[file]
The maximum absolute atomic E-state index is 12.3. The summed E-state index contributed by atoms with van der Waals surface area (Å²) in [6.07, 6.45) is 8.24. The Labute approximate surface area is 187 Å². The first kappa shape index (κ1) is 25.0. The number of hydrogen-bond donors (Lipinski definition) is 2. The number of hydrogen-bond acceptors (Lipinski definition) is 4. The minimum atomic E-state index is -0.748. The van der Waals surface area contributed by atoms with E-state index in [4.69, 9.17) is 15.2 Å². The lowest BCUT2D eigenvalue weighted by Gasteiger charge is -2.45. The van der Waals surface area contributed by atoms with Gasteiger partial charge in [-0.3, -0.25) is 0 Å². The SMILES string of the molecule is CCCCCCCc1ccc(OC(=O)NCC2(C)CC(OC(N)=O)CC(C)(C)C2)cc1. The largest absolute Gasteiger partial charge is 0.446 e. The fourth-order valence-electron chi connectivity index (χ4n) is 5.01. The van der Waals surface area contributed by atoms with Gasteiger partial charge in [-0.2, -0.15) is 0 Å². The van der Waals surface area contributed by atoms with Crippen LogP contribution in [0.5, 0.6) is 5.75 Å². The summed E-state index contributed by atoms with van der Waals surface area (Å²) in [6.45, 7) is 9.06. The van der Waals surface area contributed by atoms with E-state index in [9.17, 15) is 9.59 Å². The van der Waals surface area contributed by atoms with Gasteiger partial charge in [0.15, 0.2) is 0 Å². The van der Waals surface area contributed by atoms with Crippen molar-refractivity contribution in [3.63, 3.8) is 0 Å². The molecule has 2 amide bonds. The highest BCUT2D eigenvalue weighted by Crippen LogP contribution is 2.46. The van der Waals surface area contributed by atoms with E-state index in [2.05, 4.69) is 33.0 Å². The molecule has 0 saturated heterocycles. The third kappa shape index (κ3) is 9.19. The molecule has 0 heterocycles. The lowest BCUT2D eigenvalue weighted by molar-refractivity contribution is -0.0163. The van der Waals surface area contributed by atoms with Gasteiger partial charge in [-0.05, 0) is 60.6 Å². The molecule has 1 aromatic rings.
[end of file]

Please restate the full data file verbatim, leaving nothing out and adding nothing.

The maximum absolute atomic E-state index is 12.3. The summed E-state index contributed by atoms with van der Waals surface area (Å²) in [6.07, 6.45) is 8.24. The Labute approximate surface area is 187 Å². The first kappa shape index (κ1) is 25.0. The number of hydrogen-bond donors (Lipinski definition) is 2. The number of hydrogen-bond acceptors (Lipinski definition) is 4. The minimum atomic E-state index is -0.748. The van der Waals surface area contributed by atoms with E-state index in [4.69, 9.17) is 15.2 Å². The lowest BCUT2D eigenvalue weighted by Gasteiger charge is -2.45. The van der Waals surface area contributed by atoms with Gasteiger partial charge in [-0.3, -0.25) is 0 Å². The SMILES string of the molecule is CCCCCCCc1ccc(OC(=O)NCC2(C)CC(OC(N)=O)CC(C)(C)C2)cc1. The largest absolute Gasteiger partial charge is 0.446 e. The fourth-order valence-electron chi connectivity index (χ4n) is 5.01. The van der Waals surface area contributed by atoms with Gasteiger partial charge in [-0.2, -0.15) is 0 Å². The van der Waals surface area contributed by atoms with Crippen LogP contribution in [0.5, 0.6) is 5.75 Å². The summed E-state index contributed by atoms with van der Waals surface area (Å²) in [6.45, 7) is 9.06. The van der Waals surface area contributed by atoms with E-state index in [9.17, 15) is 9.59 Å². The van der Waals surface area contributed by atoms with Gasteiger partial charge in [0.15, 0.2) is 0 Å². The van der Waals surface area contributed by atoms with Crippen molar-refractivity contribution in [3.63, 3.8) is 0 Å². The molecule has 2 amide bonds. The highest BCUT2D eigenvalue weighted by Crippen LogP contribution is 2.46. The van der Waals surface area contributed by atoms with E-state index in [2.05, 4.69) is 33.0 Å². The molecule has 0 saturated heterocycles. The third kappa shape index (κ3) is 9.19. The molecule has 0 heterocycles. The lowest BCUT2D eigenvalue weighted by molar-refractivity contribution is -0.0163. The van der Waals surface area contributed by atoms with Gasteiger partial charge in [-0.05, 0) is 60.6 Å². The molecule has 1 aromatic rings.